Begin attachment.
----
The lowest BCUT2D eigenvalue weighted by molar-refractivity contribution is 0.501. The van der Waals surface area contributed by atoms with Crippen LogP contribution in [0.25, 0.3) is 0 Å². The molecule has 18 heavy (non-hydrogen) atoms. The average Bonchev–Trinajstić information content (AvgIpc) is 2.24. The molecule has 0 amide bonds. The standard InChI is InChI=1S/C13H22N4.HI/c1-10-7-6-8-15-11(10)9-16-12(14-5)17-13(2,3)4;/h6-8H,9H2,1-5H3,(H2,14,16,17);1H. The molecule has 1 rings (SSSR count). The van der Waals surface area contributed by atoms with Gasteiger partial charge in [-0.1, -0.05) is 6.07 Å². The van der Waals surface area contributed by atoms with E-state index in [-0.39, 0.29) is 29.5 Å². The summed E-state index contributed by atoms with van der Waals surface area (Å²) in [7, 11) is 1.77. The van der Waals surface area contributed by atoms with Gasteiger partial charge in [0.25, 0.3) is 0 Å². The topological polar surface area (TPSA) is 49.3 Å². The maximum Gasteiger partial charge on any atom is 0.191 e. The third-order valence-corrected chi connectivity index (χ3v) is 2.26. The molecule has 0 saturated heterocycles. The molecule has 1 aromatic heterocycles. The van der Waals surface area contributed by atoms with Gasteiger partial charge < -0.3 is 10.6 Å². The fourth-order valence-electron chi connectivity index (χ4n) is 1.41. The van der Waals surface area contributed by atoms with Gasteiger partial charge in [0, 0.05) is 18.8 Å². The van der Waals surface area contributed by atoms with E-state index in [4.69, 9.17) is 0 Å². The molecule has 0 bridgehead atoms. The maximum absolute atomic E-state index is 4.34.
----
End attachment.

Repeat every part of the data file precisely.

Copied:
The lowest BCUT2D eigenvalue weighted by molar-refractivity contribution is 0.501. The van der Waals surface area contributed by atoms with Crippen LogP contribution in [0.25, 0.3) is 0 Å². The molecule has 18 heavy (non-hydrogen) atoms. The average Bonchev–Trinajstić information content (AvgIpc) is 2.24. The molecule has 0 amide bonds. The standard InChI is InChI=1S/C13H22N4.HI/c1-10-7-6-8-15-11(10)9-16-12(14-5)17-13(2,3)4;/h6-8H,9H2,1-5H3,(H2,14,16,17);1H. The molecule has 1 rings (SSSR count). The van der Waals surface area contributed by atoms with Gasteiger partial charge in [-0.1, -0.05) is 6.07 Å². The van der Waals surface area contributed by atoms with E-state index in [-0.39, 0.29) is 29.5 Å². The summed E-state index contributed by atoms with van der Waals surface area (Å²) in [7, 11) is 1.77. The van der Waals surface area contributed by atoms with Gasteiger partial charge in [0.25, 0.3) is 0 Å². The topological polar surface area (TPSA) is 49.3 Å². The maximum Gasteiger partial charge on any atom is 0.191 e. The third-order valence-corrected chi connectivity index (χ3v) is 2.26. The molecule has 0 saturated heterocycles. The molecule has 1 aromatic heterocycles. The van der Waals surface area contributed by atoms with Gasteiger partial charge < -0.3 is 10.6 Å². The fourth-order valence-electron chi connectivity index (χ4n) is 1.41. The van der Waals surface area contributed by atoms with Gasteiger partial charge in [0, 0.05) is 18.8 Å². The van der Waals surface area contributed by atoms with E-state index in [4.69, 9.17) is 0 Å². The molecule has 0 bridgehead atoms. The maximum absolute atomic E-state index is 4.34.